London Mayor Ken Livingstone welcomed some 5,000 revelers to Trafalgar Square Tuesday night for a historic lighting of a Chanukah menorah with the Chabad House of Hendon.

It was the first time a menorah had been lit at the central landmark.

"It was amazing," said Rabbi Dovid Katz, educational director of the Chabad House, which coordinated the lighting of the towering 30-foot menorah outfitted with state-of-art LED lights to reduce its carbon footprint. "This is the most central you can get; it's the equivalent of Times Square."

Organizers served the traditional latkes and doughnuts as the Chabad of Hendon Concert Choir sang Chanukah songs. The mayor himself gave out chocolate coins to the children in attendance while the menorah – an avant-garde angular construction – showered the winter sky with a cascade of color.

"It was truly a majestic atmosphere," beamed Katz.

The menorah – which the rabbi claimed was the world's heaviest at a full 13 tons – had the ability to be lit by the specially-designed environmentally-friendly bulbs as well as by oil. At the ceremony, organizers used the oil, but for each of the other seven nights of the holiday, the LED lights shined bright.

The London Climate Change Agency commissioned the lights as part of its project to light the entire city with the new technology.

The Chabad House of Hendon’s Chanukah menorah at London’s Trafalgar Square lights up the night sky. Nelson’s Column is in the background.
The Chabad House of Hendon’s Chanukah menorah at London’s Trafalgar Square lights up the night sky. Nelson’s Column is in the background.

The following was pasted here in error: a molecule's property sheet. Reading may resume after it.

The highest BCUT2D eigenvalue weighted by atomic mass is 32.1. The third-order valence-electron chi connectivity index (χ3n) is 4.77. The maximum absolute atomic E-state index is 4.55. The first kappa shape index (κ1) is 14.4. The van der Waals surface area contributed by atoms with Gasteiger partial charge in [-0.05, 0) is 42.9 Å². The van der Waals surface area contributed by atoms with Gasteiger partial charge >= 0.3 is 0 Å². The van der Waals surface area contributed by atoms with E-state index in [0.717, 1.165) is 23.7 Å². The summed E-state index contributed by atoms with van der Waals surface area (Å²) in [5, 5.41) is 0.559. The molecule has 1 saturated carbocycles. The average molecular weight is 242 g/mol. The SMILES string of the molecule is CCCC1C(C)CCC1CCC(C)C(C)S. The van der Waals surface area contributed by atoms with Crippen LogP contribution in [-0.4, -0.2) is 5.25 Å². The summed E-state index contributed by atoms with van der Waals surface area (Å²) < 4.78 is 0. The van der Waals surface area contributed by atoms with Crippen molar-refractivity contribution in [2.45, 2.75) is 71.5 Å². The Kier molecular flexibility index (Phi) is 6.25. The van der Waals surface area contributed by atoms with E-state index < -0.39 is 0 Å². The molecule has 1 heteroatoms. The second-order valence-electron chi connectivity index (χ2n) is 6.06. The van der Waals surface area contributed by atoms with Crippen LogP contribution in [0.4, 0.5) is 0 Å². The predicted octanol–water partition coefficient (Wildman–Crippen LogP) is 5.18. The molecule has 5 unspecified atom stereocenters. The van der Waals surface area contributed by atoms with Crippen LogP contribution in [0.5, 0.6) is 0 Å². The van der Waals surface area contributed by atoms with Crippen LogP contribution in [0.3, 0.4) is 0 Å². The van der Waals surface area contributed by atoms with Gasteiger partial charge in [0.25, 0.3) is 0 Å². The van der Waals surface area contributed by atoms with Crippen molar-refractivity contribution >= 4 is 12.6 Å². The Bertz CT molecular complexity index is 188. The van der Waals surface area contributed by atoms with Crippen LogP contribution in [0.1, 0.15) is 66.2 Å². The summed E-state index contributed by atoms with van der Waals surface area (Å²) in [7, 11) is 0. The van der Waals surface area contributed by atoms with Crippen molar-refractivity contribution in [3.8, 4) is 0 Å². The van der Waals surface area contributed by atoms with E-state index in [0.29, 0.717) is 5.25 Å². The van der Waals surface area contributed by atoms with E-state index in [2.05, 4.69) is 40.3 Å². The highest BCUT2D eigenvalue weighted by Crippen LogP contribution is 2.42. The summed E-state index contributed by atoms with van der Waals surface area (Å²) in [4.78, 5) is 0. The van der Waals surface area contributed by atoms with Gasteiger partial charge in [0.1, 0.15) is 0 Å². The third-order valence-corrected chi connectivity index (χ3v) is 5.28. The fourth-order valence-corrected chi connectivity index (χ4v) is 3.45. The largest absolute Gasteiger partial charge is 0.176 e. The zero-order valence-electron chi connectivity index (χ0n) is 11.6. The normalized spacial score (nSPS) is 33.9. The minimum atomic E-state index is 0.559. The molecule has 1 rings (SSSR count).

In his speech, the mayor, who lit the menorah's shamash candle, extolled the cultural hodgepodge that is the population of London.

"Chanukah actually embodies what we want for London," said the mayor. "It's the right of individuals to live their lives as they choose, to practice the faith they choose and to defend that faith from those who deny them that right."

Livingstone also quipped that if people got tired of calling the city by its proper name, they could always call London "Chanukah."

Rabbi Gershon Overlander, director of the Chabad House of Hendon, spoke about the essential message of Chanukah: the victory of light over darkness. In introducing the mayor, he pointed out that the shamash stands higher than the other lights, but serves them. In the same way, Livinstone's strength lies in his ability to serve the varied constituencies of England's most-populous city.

"It was one of the most special occasions of my life," said Overlander after the event. "To see thousands of Jews young and old, and many non-Jews, so proudly and publicly celebrating Chanukah together with the mayor of London was figuratively and quite literally a very uplifting experience."

Looking once more at the sheer history of the occasion, Katz commented that "people felt proud to be Jewish" that night.